11.04.11: One Transition to Another

I am pleased as punch that the weather is getting better and better which makes it much easier to get time in to work the horse. It makes it much easier to want to work the horse! Monday was above 80, though slightly sticky, but not warm enough to make it uncomfortable, for me anyway. Storm on the other hand was a bit tacky to the touch when I went to get him from the field. His shedding coat was matted with dirt and curls of shedding hair from just standing in the pasture.
I got everything set up at the picnic table behind the barn and spent time grooming him in the vain attempt to get the dirt off of his sticky coat. The effort wasn't worth a whole lot and so I did the best I could before saddling him up. I was surprised to find that the girth went up a couple more holes than it usually did, but was pleased that he wasn't quite so rotund as he had been through the winter.
We headed down to the arena and took up the space at the end since there were others riding already. He was a bit tense, so I backed the balance bands down one notch in the front to allow him more room to move so that I did not set him into hard work before he was really well focused to do so. I sent him out on the circle, and he settled in without too much fuss. I quickly noticed that the bands were both loosening completely at points within his strides so I stopped him to shorten them back up again. He went right back to work and settled into the walk with no trouble, so I began asking for the trot. He was putting some really strong effort into the trot transitions and was looking better and better. His neck was staying soft, and he was working hard at pushing more from the hind end rather than pulling so much from the front. I did note that he seemed to pull more to the outside even though we were going to the right. I had to work pretty hard to maintain a consistent spot in my circle, and even took a break and held the rope in my left hand for a while to stretch out the tension in my hand.
He was doing well and beginning to get a bit winded, so I decided it was a good time to ask for a canter transition. When he tipped onto the forehand at the trot I started clicking twice and gently raising the stick asking for the canter. He sped up and pushed faster, and I continued to ask gently fully prepared for him to throw a fit, but it never came. He continued to barrel forward at the trot while I continued urging and finally a canter happened. It was probably not the most balanced canter, but he really put a lot of effort into it and held onto it for several strides before dropping back down into the trot. He plowed around at the trot for a while before settling back into a lovely walk. We played with the walk trot transitions more as I let him cool down a bit and recover himself since it was fairly warm for being half covered in a winter coat.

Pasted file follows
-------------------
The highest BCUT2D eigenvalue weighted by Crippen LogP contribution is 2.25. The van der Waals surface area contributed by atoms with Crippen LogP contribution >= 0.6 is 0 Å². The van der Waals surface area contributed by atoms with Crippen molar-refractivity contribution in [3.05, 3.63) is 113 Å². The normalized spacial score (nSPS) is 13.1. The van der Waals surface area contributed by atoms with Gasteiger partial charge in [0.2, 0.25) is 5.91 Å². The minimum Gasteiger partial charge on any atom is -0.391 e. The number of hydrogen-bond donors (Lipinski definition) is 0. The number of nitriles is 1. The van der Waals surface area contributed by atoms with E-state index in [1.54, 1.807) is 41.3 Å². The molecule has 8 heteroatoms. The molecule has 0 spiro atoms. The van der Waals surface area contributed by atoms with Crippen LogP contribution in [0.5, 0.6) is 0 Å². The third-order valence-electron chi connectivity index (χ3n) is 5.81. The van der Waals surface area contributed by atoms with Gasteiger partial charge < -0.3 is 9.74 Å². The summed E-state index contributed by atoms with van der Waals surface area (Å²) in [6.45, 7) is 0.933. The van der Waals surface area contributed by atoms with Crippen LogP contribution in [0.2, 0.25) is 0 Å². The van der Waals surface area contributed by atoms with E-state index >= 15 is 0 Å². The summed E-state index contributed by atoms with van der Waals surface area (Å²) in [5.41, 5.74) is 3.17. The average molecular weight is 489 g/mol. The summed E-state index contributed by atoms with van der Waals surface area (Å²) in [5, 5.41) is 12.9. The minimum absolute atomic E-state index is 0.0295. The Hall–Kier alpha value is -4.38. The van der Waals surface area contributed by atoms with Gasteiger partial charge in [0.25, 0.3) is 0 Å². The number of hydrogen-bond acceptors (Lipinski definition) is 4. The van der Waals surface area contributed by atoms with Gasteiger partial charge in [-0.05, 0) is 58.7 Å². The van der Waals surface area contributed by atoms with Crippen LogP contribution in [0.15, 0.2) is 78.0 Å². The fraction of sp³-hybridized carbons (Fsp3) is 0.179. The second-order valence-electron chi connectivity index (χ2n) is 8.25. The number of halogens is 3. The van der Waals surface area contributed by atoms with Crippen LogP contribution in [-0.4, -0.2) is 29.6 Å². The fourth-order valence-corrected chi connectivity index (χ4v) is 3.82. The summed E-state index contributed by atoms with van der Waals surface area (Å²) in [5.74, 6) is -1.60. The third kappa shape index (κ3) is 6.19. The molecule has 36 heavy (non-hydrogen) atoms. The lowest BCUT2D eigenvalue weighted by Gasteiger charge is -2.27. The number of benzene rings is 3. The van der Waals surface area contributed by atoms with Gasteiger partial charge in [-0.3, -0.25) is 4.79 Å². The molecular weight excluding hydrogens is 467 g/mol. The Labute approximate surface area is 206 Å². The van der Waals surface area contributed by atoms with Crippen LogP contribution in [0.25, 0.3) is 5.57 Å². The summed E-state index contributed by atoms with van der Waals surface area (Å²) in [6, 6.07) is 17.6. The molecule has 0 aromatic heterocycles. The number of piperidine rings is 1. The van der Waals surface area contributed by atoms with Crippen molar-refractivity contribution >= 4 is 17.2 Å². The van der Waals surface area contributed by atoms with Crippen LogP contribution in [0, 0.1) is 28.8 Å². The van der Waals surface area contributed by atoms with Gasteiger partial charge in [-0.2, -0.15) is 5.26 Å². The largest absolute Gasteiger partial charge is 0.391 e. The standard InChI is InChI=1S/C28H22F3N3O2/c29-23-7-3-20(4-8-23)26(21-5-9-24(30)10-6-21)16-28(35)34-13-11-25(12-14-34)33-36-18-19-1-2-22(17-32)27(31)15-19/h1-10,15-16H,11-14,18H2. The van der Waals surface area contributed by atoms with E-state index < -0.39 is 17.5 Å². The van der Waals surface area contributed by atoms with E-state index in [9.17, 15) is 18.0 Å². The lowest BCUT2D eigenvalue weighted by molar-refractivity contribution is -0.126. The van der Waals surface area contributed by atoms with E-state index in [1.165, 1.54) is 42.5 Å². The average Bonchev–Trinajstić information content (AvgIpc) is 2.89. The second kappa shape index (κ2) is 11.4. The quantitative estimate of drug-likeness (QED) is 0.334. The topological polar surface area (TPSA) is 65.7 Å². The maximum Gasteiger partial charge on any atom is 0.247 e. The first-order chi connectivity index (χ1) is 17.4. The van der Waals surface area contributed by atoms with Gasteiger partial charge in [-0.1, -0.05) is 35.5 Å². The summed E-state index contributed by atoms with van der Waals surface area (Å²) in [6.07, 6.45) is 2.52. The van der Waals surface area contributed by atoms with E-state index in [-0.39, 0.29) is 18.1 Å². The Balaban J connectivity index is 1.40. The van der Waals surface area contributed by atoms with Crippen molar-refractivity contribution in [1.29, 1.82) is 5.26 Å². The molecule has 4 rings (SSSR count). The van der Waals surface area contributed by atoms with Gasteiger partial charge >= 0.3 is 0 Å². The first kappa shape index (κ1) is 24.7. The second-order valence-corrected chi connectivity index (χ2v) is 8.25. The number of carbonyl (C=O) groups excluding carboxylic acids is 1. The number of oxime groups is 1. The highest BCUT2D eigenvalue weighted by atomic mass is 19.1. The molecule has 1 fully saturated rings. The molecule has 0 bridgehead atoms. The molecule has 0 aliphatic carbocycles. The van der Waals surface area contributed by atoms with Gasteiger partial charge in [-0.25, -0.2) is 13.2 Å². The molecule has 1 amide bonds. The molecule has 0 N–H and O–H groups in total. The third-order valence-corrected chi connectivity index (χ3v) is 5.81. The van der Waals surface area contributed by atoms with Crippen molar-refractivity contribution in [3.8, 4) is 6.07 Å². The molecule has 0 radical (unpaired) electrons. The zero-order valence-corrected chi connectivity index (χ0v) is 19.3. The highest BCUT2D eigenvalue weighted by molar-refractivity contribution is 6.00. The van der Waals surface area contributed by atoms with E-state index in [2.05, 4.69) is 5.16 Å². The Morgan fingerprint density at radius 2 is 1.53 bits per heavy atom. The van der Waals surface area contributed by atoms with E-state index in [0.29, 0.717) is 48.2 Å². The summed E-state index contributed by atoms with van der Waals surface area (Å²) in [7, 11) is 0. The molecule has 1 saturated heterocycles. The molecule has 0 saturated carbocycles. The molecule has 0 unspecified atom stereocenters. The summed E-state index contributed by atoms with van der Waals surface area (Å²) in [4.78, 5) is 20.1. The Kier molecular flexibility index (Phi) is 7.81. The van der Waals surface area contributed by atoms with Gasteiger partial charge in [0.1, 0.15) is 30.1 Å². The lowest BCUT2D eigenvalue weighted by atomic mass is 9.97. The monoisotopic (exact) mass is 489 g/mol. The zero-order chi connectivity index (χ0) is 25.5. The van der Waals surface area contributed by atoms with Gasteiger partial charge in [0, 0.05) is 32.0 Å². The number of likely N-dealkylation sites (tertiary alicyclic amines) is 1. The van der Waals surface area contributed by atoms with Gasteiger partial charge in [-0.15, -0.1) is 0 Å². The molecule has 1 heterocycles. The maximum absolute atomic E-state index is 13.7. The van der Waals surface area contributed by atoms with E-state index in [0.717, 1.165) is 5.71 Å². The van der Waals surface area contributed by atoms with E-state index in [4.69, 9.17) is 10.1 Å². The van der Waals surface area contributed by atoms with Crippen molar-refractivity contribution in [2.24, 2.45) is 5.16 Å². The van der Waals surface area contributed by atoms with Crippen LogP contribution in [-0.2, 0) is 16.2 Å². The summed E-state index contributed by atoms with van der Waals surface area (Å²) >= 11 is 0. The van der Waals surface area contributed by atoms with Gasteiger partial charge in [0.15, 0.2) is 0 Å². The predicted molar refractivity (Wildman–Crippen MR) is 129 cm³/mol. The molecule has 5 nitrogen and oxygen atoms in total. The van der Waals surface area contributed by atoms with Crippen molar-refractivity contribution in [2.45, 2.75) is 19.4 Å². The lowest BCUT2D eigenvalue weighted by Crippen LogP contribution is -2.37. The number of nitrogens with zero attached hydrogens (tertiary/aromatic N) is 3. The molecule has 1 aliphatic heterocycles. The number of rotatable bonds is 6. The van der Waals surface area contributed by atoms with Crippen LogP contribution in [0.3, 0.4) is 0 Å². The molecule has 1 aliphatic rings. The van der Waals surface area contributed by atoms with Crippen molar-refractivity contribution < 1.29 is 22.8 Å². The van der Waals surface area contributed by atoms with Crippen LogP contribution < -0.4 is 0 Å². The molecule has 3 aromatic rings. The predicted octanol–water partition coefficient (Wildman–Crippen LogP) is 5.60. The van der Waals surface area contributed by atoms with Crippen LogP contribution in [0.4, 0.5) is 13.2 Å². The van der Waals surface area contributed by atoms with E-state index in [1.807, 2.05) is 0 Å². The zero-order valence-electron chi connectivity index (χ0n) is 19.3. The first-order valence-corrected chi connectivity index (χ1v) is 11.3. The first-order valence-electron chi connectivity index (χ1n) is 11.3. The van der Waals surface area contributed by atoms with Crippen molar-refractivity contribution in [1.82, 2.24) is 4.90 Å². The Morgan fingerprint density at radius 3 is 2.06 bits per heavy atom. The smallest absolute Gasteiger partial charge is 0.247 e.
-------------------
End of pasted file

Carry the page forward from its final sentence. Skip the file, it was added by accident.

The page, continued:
We changed directions and got back to business going left. He settled into the work and was not pulling as hard in this direction as he had been going to the right. He was not falling into the circle, but was not pulling out either. I am not convinced that he was truly balanced but at least it wasn't as much work for me to hold him there. He was struggling to maintain the trot for more than a few strides so I decided to ask for the canter again and was fully prepared for a relapse thinking the first time must have been a fluke. Interestingly he gave me the same result, trotting faster and faster until finally he ended up cantering. I am not sure he was on the correct lead, but again he was able to maintain it for a handful of strides before dropping back into the trot. He held the trot for much longer, though his head was quite high in the air through most of it, but the canter transition gave him the impulsion to hold onto the trot longer. He experimented and worked with his balance for quite some time in and out of the trot, but was holding the trot for more strides than he was prior to the canter transition.
I let him cool out for a while before quitting and changing out the lunge line for the reins. He seems to do better when I am riding him now, and had more control than our last ride. I was able to keep him somewhat off the rail so that he was not leaning on it for as much support, and was also getting some really nice rounding and lifting of his back. He was still behind the bit, but I felt like I was able to push him forward more to ask his hindquarters to step up under him so that he worked out of being over bent in the front. We worked for a while, and changed directions and the results stayed consistent. It felt like it was getting late, which turned out to be the case, so we quit for the day. I gathered my things and rode up the hill, though he did not want to track straight up the hill and ended up carrying me sideways with his shoulder popped out for a while. I know the hill is a struggle but I would have liked to at least get him straightened out again. We'll have to work on that. I walked down behind the barn, and then turned back again when he got a bit nervous heading into the parking lot (oh no! Things are different again!). Again, just need more practice.
I did manage to get him to let me off at the picnic table so I didn't have to slide down his sticky shoulder, which was a treat. I untacked him and discovered that he had pretty big dry spots behind his shoulders. I need to remember to ask Kirsten if that could be from him lifting into the saddle and what can be done about it to make sure that he is comfortable and the saddle isn't getting in his way.
Two sessions between a lesson must be a record!!
Next Page:
11.04.17: 2B or not 2A
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